Kristin Doner said she “was getting sick and tired of waiting for something to happen.” The Mills freshwoman had tried everything from networking to metal working to meet Mr. Right, yet he was still eluding her. After several hits and misses, she turned to her computer. Doner began dating online, joining millions around the world in the cyberspace quest for companionship.
The phenomenon of online dating among Mills students is similar to posting a personal ad on the Internet. Users subscribe to a dating service, which helps them generate a profile and connect with members. Each site maintains a similar format that allows users to search for people using criteria including everything from zip code to height to favorite music or TV shows.
Doner met her husband on Match.com, the most popular matchmaking Web site. She said she tried online dating off and on for eight years because it provided her with a pool of eligible candidates. “The Web sites were really the best,” she said. “You have the opportunity to meet a lot of people…increasing the odds that you’ll meet a good fit.”
Melissa, a junior who asked that her last name be withheld, also chose to join Match.com, yet didn’t limit her search to romantic relationships. “I was stuck with the same crowd from either work or school and wasn’t meeting enough people,” she said. Online dating services provided her with a way to meet people with similar interests and have the option of remaining friends, should a romantic relationship fail. “We already knew we had common interests so why end things when you know a friendship could remain,” she said. She is currently engaged to someone she met online.
Junior Caroline Cadwell shared Melissa’s opinion, saying she uses online dating primarily to meet people with similar interests. “The diversity of people…was appealing to me,” she said. “I also really enjoyed being able to communicate by writing first. It certainly helped break the ice.”
Fellow junior Sakura Vesely also wanted to meet new people but chose an alternate approach to the mainstream services. She met her current boyfriend through Gothic Personals, a free match making site, and said she “had a preference for that type of individual.”
Some students said the primary advantage of online dating is the power it gives women over the dating process. “It gives you the choice and the power instead of having to wait around for the other person to ask you out,” Melissa said. “It’s a useful tool for allowing us to screen out the less desirable.” A junior, who preferred to remain anonymous, agreed. “Because [women] have so many responses as opposed to men…they can be more selective,” she said.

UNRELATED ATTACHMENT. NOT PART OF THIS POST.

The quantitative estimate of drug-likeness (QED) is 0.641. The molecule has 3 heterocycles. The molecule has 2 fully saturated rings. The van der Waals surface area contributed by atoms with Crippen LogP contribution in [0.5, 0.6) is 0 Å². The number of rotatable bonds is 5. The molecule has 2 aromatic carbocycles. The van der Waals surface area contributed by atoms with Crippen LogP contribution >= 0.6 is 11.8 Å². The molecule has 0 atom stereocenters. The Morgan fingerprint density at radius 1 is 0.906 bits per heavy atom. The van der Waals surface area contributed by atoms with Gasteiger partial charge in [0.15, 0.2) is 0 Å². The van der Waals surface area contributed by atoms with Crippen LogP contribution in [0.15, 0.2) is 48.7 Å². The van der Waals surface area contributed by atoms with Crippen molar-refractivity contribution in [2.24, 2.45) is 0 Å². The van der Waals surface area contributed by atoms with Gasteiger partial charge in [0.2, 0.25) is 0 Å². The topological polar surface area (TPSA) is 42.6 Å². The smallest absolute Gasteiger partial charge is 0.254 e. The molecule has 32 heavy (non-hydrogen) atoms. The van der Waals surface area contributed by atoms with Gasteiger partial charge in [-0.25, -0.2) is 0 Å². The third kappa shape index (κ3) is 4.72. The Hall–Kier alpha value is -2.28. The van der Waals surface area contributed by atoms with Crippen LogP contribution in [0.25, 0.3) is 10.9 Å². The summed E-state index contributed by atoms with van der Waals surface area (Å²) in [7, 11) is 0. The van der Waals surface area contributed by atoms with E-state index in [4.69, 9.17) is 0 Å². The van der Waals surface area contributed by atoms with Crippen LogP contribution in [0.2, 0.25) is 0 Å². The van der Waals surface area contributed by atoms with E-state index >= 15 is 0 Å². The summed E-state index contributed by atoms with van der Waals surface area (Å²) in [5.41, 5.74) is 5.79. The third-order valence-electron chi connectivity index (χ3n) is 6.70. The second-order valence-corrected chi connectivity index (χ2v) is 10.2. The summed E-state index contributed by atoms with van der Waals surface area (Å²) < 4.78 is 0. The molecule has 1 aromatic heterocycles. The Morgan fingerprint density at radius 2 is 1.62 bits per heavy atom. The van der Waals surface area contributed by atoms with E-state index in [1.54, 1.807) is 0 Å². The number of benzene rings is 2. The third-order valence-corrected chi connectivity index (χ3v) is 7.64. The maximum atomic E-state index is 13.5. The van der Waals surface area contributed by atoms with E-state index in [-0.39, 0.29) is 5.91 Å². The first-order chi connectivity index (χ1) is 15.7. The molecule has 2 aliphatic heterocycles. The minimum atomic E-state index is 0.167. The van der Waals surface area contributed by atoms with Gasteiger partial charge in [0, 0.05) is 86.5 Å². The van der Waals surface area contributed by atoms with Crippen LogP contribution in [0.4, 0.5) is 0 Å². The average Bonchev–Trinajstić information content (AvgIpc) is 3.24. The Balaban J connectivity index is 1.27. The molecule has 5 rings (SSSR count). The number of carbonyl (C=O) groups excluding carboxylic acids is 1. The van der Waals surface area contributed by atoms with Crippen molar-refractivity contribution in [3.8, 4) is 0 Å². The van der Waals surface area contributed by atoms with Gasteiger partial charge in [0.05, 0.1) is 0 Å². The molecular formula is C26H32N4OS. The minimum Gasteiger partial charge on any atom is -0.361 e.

A brief survey of 30 Mills women found that half believed online dating is a trend of a young, computer savvy generation. Freshwoman Sarah Wong believes that dating services are aiming to attract computer users, a large number of which are young people. “Advertisements show up on e-mail and general Web sites so it’s obvious that they’re aiming for people who use computers,” she said. Graduate student Alyn Kelley, disagrees. “I know a few non-computer-savvy people who have tried online dating,” she said. “I think it’s a matter of convenience and safety.”
One thing is for certain: online-dating businesses are turning companionship into a cash cow. According to an MSNBC.com article, running a matchmaking site is fairly cheap because subscribers provide the content for free. People yield their information, photographs, and money to the services. All the sites have to do is “manage a searchable database” and develop better advertising and search tools.
Yet all is not well in cyberspace. According to a recent report by Jupiter Media, the U.S. online dating market is cooling with “33 percent fewer consumers…browsing online personals today than they did a year ago.” Several Mills women said they’ve stopped dating online or have switched services due to the persistent fees and poor quality of some of the sites. One junior said she stopped using Match.com because “their results are minimal and not great.” Junior Sara Jacobsen said, “I’ve never done Match.com and don’t plan to because it costs money.”
Sophomore Crystal Mitchell said the worst thing about online dating is the isolation it requires. “I feel more introverted crouching over a computer typing away,” she said. “If it weren’t for online dating, I think I would be more…appreciative of meeting people in the tangible world outside my laptop.”
Despite these drawbacks, all of the students interviewed said they would resume or continue to date online. Their primary advice to new users is to be yourself, stay open-minded, and always meet in a public place.
“Be open to the possibilities,” said Doner. “Mr. Right might not be what you imagine.”